1. Evaluate the area thoroughly. It’s important to know how to cut down a tree with a chainsaw near a house, or any other structures nearby. Note any sheds, doghouses, flowerbeds, gardens, gazebos, powerlines: anything that the tree could possibly fall on. Also note how far away your house is from the tree. Keep any people at least fifteen feet away from you and the tree as well, so they don’t get hurt by the tree or flying debris.
2. Pick a fall direction. We’ll go over this in more detail later, but once you’ve made a note of anything the tree could possibly fall on, determine which direction you want it to fall that will keep it away from those things. This will hopefully be in the direction the tree naturally leans.
3. Make your first cut. You don’t want to just cut straight through the trunk. You won’t be able to control the direction of the fall that way and could potentially be dangerous. Instead, stand with your left shoulder pressed against the tree and cut a 70°degree cut into the trunk on the fall side of the tree.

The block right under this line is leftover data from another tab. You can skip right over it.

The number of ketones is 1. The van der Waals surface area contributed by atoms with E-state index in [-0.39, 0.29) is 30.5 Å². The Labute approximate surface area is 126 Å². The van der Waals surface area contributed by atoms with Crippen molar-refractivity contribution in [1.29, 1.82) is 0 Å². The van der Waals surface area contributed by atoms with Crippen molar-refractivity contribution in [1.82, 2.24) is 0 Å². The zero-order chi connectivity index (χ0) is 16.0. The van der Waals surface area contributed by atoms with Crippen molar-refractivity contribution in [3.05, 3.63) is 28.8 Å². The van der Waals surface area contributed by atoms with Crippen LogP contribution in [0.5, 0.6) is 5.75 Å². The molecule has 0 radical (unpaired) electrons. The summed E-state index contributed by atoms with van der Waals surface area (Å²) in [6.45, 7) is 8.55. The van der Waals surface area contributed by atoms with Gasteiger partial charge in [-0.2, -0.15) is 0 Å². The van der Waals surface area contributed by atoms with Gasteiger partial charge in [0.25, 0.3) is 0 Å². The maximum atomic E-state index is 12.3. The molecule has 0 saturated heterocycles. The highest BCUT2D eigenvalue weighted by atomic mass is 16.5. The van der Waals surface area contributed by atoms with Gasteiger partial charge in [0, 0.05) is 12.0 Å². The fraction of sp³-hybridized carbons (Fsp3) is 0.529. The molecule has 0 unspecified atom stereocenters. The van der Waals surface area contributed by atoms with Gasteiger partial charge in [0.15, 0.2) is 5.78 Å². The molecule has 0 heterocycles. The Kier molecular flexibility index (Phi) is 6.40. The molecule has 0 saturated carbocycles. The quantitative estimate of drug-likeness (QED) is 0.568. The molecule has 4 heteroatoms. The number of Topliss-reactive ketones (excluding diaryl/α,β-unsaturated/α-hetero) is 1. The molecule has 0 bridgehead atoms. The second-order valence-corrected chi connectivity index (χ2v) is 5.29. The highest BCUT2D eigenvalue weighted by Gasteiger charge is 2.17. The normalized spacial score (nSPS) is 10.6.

4. Make the second cut. Cut into the trunk horizontally until you meet the bottom edge of the first cut. Pull the wedge piece of wood out, and you know have your wedge cut.
5. Make the felling cut. This is the last cut you should have to make and will be the cut that fells the tree. Move to the opposite side of where you made your wedge cut. Start about an inch or two above the height of your wedge cut. At first saw about ¼ of the way into the tree, then stop and shut your saw off.
Don’t pull the saw out. Take one of your felling wedges that you bought, then insert it into the opening you just made (you might need to hammer it a few times with the head of your axe). Then fire the saw back up and continue, but don’t cut all the way through. Leave about an inch or two for your hinge.
As you’re making this final cut, pay attention to what the tree is doing and be ready to make a hasty escape (following the route you planned out) the second the tree begins to fall.
How to Trim a Tree with a Chainsaw